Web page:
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William Henry Fuller
And now we could officially wear the white flash on our wedge caps (designating air
crew). In addition, we were promoted to the rank of L.A.C. (Leading Aircraftsman). On
June 20th, 1941 we became student pilots.
My first instructor was Mr. Bill Loftus, an American civilian pilot. My first thought was
"How is he going to fit in the little cockpit of a Tiger Moth?". But he was a great guy and
he taught me how to fly and he trusted me enough to send me off solo after 8 hours, 10
minutes of dual instruction.
I just want to take a few minutes to reflect on this phase of flying training or rather
flying instruction. As I remember my time as a flying instructor, the moments of sheer
terror and anxiety for me were when I decided it was OK to send my student off to do
his first solo. I never rushed a student into his first solo - we did have guide lines as to
how much time it should take to solo at the advanced flying school. Normally it was
between 6 and 9 hours of dual instruction, but we were allowed to use our own
judgement. There will come a time when you can say "OK you are ready, taxi back to
the hanger, let me out and you go to it". No flourishes, hand shaking or any of that
movie stuff. You don't want to put any more pressure on him than there already is.
You want him to concentrate on what you know he can do.
At that precise moment in time, you, as the instructor, are fully confident in the
student's ability to solo successfully. However, it is while you are watching him taxi out
to the end of the runway, positioning himself, waiting to get the OK from the tower to
taxi into take-off position, you start to ask yourself questions - and when you hear him
open the throttle, your anxiety level increases as the speed of the plane increases.
Once you've seen the take-off everything settles down as he does his circuits and it
starts all over again as he lets down for his landing. When his wheels touch the
ground, and he starts taxiing to the hangar, you hurry into your office and go about your
business, making it look just like another dull day at the office.
Now, getting back to Fort William where I have just reached the time when my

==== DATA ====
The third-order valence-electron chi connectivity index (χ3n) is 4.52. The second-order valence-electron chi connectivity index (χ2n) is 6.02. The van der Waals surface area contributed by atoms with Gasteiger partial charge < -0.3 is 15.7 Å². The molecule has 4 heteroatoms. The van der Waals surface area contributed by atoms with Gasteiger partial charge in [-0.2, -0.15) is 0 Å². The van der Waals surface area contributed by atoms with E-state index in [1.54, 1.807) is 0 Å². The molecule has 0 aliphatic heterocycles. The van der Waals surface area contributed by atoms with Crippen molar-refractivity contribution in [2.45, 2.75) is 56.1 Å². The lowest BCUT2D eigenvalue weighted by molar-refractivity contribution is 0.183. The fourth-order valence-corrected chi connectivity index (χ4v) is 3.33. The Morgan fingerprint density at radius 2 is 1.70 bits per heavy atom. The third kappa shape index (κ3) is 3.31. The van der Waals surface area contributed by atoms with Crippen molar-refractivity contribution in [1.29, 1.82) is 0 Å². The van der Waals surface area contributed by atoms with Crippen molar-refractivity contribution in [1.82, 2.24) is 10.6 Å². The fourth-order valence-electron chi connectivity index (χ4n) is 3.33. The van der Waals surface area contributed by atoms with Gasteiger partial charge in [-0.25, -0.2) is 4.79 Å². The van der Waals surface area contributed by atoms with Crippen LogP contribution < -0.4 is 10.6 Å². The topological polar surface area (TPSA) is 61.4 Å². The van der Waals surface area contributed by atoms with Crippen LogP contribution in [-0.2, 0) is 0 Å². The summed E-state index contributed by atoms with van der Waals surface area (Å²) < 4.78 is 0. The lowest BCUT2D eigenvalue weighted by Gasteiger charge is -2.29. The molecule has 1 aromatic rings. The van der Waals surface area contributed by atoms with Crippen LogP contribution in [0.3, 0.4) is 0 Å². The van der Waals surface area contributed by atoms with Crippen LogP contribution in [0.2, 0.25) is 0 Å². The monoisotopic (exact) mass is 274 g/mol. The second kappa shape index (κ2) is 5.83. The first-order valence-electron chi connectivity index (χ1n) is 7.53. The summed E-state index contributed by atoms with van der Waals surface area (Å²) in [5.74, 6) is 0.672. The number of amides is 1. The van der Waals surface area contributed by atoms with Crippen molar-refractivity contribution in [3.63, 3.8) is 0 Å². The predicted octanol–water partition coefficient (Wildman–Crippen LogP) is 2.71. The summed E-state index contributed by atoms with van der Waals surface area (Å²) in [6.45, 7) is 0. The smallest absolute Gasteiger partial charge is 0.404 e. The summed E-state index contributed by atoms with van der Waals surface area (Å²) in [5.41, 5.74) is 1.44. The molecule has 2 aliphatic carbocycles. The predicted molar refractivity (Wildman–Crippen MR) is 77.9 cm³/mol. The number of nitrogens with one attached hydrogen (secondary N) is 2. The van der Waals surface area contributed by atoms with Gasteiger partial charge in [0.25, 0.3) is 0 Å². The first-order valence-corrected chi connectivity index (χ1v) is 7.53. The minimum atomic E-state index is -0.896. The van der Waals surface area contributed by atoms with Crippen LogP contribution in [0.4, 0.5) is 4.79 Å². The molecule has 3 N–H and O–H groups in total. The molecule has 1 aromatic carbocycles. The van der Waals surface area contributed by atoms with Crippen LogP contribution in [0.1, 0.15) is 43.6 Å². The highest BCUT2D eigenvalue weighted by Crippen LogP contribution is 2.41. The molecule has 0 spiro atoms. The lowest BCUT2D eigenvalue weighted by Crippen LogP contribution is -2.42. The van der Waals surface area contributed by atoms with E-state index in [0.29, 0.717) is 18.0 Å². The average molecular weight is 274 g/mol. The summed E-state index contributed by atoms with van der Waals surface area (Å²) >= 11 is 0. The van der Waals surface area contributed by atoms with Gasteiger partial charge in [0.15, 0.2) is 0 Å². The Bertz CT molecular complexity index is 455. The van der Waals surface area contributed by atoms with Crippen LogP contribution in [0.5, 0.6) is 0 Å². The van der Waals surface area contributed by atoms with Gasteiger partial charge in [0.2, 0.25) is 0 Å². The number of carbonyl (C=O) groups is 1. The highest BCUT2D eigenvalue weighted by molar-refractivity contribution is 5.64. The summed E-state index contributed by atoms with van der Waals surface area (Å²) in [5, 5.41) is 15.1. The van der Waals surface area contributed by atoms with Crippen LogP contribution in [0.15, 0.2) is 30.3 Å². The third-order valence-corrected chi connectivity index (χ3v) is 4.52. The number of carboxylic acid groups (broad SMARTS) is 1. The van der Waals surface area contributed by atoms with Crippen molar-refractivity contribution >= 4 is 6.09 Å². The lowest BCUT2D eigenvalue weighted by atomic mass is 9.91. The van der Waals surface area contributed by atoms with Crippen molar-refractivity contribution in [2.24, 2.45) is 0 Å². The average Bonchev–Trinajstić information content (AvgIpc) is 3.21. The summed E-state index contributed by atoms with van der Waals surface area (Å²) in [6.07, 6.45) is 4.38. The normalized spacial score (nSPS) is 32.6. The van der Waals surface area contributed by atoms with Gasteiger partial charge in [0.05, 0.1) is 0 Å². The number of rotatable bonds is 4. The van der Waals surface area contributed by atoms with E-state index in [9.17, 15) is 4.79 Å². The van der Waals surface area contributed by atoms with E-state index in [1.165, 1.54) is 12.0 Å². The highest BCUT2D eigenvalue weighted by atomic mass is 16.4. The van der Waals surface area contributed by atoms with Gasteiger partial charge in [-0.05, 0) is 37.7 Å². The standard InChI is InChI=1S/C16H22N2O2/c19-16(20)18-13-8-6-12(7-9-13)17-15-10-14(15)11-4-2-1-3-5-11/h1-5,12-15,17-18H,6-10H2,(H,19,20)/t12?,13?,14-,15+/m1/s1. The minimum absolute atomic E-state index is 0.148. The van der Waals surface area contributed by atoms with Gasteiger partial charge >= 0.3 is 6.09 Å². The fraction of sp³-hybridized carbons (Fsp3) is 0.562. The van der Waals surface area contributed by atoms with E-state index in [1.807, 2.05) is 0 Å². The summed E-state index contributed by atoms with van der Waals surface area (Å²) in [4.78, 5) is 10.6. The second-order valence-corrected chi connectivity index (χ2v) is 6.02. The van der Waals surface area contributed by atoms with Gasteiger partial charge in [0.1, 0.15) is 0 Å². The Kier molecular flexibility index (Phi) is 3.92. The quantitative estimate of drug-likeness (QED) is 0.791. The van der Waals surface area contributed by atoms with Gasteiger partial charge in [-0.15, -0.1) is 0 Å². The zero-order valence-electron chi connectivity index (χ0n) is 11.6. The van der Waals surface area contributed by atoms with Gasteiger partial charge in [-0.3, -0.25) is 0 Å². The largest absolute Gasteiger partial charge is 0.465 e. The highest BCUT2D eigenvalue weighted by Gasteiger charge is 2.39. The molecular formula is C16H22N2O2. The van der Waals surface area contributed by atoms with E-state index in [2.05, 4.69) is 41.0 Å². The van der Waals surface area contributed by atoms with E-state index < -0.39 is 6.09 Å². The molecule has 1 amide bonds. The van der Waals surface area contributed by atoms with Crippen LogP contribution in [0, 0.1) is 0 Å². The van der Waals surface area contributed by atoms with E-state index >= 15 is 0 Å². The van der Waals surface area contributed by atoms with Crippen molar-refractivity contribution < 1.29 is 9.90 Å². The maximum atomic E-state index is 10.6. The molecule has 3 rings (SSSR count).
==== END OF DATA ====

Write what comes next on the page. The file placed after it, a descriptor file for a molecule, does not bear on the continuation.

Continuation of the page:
instructor, Bill Loftus is sending me off on my first solo. We have just been up for an
hour and ten minutes together, refreshing me on "circuits and bumps" (take-off and
landings) and recovering from stalling.
The instructor is climbing out of the plane and I now know that this is it ! He's sending
me up alone ! "OK, keep your eyes open for other aircraft while you taxi out, take your
time with your check, then go for it. Just one take-off and around the circuit and come
in for a landing. Then taxi back to this spot. You are on your own, Fuller!".
Hm, he seemed pretty confident in me, but I'm scared ! But it's more than feeling
scared because I can hardly wait to get out there and get in position to take off !! I
didn't know the rest of the students in my flight were all lined up at the flight room
windows watching because they know it's my turn.
It's a nice warm day with a gentle breeze so I don't have to worry about those tricky
winds of Mt. McKay - I'm pushing the throttle forward now and the little old Tiger Moth is
picking up speed, now at 30 mph., and we will lift off at 35 mph., and we do. Don't pull
back 'till we get to 45, then a gentle climb at 50 mph. 'till we get to 1500 feet. Feels
great ! I unglue my eyes from the instruments and look around me. Gentle climbing
turn to the left, level off at 2000 feet, throttle back, cruise at 60. I feel myself relaxing
now, look down, everything looks peaceful again, look around me to be sure I am not
anywhere near any other planes. Look back and for the first time there is no instructor
in the back seat. That gives me another shot of adrenalin. I'm half-way down the
down-wind leg now and I have a sudden twinge of disappointment because I realize I
am half-way through my solo flight! But it's great and I still have a couple of minutes to
enjoy the power, the thrill, the solitude, before I have to start worrying about getting this
thing back on the ground.
I'm on the X-wind leg now, letting down slowly, turning into the wind and throttling
back gently. Keep the airspeed at 40, concentrate on keeping the wings level and
speed steady. OK so far. Over the field now at about 50 feet, throttle back slightly, now
a few feet above the ground, throttle off, stick back to level off, hopefully about 2 feet
off the ground, speed now down to 35 and there's the ground, a little bumpy but OK.
That's it ! Not a bad landing ! Actually a darn good landing I thought. Now the rush
happens. I'm down safely ! I'm sweating a ton. I can't believe how good I feel and how
relieved I feel. Then I see the other students out in front of the hangar waving and
punching the air. Yeah ! We used to punch the air in those days too.
I taxiied in, turned off the switch and just sat there, It seemed like I had been out there
for an hour, in fact, I had clocked only 10 minutes on my first solo !!
Then my instructor broke the reverie by climbing up on the wing and shaking my hand
! What a day! In fact, the day was June 29th, 1941 !